Saturday, May 16, 2009

Am I marginalizing myself?

Sometimes I ask myself how I could make my life easier.

For one, I could own a Golden Retriever.

For two, I could eat meat, drink milk, eat eggs and wear leather and wool like it's going out of style.

Instead, I have a pit bull and I'm vegan.

There are places in this country and in the world where I cannot live because of how my dog looks, some places would confiscate and kill her for just passing through. I could be fined for having a pit bull in some areas - fined, people, for having a non-aggressive, friendly dog. Finding an apartment or home is hard enough with a 30-lb dog, let alone two 40-lb dogs, one of whom is a pit bull. Few renters and homeowners insurance companies will insure me. Some people choose to cross a busy street and avoid my placid-looking pit bull rather than walk by her. Even my parents were shocked the first time I brought my pit bull home and said, "I'm keeping her." I've had folks tell me my dog should be dead. I have to plan out road trips very carefully, lest I drive through a place with a breed ban in place.

And then there's the whole vegan thing. I'm that lady you see in the grocery store, furiously reading bread labels to see if there is milk or eggs in the product. Going to restaurants with omnivore friends is tough - I'm sorry, but I can spend three bucks and make an awesome salad, why would I spend $15 for the same thing? Yes, I want something more substantive, sue me. I am mocked and poked fun of and the general public finds any way possible to condemn veganism, it's too "out there" and not mainstream enough.

So why do I to do it? Why make my life harder? Why not just go with the flow, be a part of the in-crowd, the mainstream?

It's not because I'm a sucker for punishment. The answer is pretty simple, really.

I love my dog, Mina. Like a lot. She is the perfect size (40lbs). She likes me. She likes people. She's a dog I find to be pretty and easy to live with. I didn't pick her because she was a pit bull, I picked her because she needed someone to help her. I picked me (no one else volunteered).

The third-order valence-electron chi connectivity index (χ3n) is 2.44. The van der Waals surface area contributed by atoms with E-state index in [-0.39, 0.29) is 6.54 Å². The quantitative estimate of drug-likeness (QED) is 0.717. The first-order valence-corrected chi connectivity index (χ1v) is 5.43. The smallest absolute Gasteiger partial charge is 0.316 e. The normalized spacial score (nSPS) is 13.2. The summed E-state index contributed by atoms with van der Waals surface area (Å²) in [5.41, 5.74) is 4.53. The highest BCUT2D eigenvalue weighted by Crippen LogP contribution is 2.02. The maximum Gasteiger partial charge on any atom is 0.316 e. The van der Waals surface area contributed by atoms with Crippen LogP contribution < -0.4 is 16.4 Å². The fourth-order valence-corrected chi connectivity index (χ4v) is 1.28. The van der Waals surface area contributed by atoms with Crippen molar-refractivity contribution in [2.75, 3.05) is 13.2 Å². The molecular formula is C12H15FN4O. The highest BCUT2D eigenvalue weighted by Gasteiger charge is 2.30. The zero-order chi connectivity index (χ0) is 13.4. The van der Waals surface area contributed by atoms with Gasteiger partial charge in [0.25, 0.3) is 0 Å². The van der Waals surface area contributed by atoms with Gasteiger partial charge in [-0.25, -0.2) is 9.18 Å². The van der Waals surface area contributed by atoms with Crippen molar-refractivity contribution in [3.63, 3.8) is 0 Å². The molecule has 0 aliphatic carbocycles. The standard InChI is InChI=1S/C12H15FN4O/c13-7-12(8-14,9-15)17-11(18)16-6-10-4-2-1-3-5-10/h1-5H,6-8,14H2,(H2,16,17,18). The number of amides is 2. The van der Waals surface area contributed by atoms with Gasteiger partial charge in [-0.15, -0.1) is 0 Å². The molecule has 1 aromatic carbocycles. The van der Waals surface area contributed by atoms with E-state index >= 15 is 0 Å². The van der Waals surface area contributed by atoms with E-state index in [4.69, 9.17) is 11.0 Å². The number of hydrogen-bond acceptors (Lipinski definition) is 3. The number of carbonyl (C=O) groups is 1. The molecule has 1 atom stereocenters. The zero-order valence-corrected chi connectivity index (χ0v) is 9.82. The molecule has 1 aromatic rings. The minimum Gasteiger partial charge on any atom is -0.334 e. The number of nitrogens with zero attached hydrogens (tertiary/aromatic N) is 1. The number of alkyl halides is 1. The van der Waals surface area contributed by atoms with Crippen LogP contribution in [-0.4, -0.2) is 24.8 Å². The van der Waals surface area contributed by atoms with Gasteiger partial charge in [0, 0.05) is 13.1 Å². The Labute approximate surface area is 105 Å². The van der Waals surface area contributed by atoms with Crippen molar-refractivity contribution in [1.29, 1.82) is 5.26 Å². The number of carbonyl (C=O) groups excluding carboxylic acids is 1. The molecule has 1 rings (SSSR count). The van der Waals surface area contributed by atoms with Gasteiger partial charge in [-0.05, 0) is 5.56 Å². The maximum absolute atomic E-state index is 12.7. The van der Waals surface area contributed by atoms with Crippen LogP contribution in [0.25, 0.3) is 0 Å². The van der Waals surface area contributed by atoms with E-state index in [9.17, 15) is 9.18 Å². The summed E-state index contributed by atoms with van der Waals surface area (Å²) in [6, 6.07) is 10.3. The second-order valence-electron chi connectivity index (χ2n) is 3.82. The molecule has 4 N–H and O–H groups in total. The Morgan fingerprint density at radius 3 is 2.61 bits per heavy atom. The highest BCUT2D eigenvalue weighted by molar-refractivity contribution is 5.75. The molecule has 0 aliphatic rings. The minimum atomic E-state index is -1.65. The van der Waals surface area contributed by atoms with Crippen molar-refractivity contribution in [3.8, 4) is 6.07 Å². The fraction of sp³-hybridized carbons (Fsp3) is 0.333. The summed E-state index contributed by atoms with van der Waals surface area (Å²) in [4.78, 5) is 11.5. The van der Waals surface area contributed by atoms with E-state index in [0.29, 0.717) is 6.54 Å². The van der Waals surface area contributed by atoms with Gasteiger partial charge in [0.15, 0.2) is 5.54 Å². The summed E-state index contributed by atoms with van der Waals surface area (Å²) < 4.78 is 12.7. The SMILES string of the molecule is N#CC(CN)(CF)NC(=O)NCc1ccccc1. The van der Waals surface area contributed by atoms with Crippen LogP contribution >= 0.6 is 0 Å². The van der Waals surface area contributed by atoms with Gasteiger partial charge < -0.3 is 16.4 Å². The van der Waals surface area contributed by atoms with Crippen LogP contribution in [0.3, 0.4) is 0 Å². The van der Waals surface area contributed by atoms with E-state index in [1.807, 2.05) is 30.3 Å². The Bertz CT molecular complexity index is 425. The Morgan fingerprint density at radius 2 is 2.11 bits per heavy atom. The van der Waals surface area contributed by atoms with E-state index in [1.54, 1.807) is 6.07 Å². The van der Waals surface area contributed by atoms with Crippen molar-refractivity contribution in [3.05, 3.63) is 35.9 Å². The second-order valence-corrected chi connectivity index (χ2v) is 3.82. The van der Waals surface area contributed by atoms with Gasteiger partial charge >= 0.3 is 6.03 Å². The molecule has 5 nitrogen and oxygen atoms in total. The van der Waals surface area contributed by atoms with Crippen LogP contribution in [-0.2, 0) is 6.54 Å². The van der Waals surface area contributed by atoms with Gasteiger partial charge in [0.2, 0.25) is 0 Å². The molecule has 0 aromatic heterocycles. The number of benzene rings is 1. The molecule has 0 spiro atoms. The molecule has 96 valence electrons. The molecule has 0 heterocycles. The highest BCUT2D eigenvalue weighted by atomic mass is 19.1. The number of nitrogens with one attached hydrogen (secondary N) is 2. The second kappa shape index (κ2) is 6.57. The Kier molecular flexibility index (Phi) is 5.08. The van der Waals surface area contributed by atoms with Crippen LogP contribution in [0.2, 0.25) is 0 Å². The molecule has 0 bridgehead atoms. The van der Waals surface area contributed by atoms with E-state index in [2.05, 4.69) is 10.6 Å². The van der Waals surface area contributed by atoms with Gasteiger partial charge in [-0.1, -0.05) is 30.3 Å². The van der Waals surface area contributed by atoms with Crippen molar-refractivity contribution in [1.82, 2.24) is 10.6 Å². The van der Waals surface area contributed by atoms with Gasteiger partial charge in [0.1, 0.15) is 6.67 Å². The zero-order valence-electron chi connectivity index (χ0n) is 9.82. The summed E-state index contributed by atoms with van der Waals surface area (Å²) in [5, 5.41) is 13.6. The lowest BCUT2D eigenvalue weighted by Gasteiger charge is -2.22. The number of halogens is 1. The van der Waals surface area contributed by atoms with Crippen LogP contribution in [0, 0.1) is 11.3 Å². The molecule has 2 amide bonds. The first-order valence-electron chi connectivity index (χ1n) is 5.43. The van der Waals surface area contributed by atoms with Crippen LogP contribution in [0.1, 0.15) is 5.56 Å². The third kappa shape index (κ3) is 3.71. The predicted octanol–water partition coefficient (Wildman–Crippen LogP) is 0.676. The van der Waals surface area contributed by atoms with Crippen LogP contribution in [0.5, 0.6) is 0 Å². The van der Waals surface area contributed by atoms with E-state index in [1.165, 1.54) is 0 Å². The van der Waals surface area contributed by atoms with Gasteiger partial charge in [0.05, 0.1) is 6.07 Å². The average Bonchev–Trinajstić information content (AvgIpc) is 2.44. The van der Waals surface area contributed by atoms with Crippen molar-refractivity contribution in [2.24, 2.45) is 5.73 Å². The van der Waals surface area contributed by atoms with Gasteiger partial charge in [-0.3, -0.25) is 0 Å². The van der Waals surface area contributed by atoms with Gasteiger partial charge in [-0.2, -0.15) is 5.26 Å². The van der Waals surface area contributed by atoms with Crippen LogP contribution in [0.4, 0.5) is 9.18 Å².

I'm vegan, because, for me, loving animals means not eating them, drinking their breast milk, wearing their skin, or eating their eggs. I can thrive on a plant-based diet, so I do so. Mainly, I'm vegan because of two very personal experiences - one at a slaughterhouse, the other at a dairy facility - that cemented my choice to eat and live as compassionately as possible.

Being a vegan pit bull lover has earned me a tough, thick skin when it comes to the opinions of others. It has also helped me discover what is important to me, what issues I will work harder on. So yes, in a way, I am choosing to marginalize myself. I do it out of a desire to help others, both human and nonhuman.

And, quite frankly, I'm very happy as a pit bull loving vegan. I can't say I'd have it any other way.

1 comment:

susan said...

Hi, I'm not sure if I've left a comment here before or not but I have really enjoyed reading your posts. I love the pit bull/vegan contrast too. My pit bull came to me quite by accident as I was one of those quasi-fearful people who, in my own ignorance, would've never "chosen" her. She chose me. Eight months later, however ridiculous it may sound, I really believe she was a gift from above. One thing I've found about being marginalized is that although it's harder, it's a lot less boring. Luck to you.